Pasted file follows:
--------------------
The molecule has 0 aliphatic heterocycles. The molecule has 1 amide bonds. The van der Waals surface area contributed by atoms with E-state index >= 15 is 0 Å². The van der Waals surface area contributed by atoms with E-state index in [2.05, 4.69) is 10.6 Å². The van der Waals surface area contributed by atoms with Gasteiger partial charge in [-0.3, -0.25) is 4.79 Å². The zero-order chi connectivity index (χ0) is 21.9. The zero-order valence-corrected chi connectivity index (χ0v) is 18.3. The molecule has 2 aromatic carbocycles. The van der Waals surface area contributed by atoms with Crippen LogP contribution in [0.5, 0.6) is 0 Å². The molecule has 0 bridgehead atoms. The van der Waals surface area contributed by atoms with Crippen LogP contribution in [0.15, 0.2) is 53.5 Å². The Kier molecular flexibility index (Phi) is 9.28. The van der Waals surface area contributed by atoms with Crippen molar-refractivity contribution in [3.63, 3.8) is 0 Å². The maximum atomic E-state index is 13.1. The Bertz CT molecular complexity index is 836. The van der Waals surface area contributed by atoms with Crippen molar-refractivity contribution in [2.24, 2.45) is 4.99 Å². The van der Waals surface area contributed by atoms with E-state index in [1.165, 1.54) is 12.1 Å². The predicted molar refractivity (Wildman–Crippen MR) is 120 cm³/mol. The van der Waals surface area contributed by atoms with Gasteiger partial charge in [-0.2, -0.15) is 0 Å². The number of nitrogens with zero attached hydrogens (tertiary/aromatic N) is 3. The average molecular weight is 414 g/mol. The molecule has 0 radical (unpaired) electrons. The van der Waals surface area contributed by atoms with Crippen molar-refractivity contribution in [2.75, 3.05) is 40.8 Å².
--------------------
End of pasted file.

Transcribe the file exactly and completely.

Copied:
The molecule has 0 aliphatic heterocycles. The molecule has 1 amide bonds. The van der Waals surface area contributed by atoms with E-state index >= 15 is 0 Å². The van der Waals surface area contributed by atoms with E-state index in [2.05, 4.69) is 10.6 Å². The van der Waals surface area contributed by atoms with Gasteiger partial charge in [-0.3, -0.25) is 4.79 Å². The zero-order chi connectivity index (χ0) is 21.9. The zero-order valence-corrected chi connectivity index (χ0v) is 18.3. The molecule has 2 aromatic carbocycles. The van der Waals surface area contributed by atoms with Crippen LogP contribution in [0.5, 0.6) is 0 Å². The molecule has 0 bridgehead atoms. The van der Waals surface area contributed by atoms with Crippen LogP contribution in [0.15, 0.2) is 53.5 Å². The Kier molecular flexibility index (Phi) is 9.28. The van der Waals surface area contributed by atoms with Crippen molar-refractivity contribution in [3.63, 3.8) is 0 Å². The maximum atomic E-state index is 13.1. The Bertz CT molecular complexity index is 836. The van der Waals surface area contributed by atoms with Crippen molar-refractivity contribution in [2.24, 2.45) is 4.99 Å². The van der Waals surface area contributed by atoms with E-state index in [1.165, 1.54) is 12.1 Å². The predicted molar refractivity (Wildman–Crippen MR) is 120 cm³/mol. The van der Waals surface area contributed by atoms with Gasteiger partial charge in [-0.2, -0.15) is 0 Å². The number of nitrogens with zero attached hydrogens (tertiary/aromatic N) is 3. The average molecular weight is 414 g/mol. The molecule has 0 radical (unpaired) electrons. The van der Waals surface area contributed by atoms with Crippen molar-refractivity contribution in [2.75, 3.05) is 40.8 Å².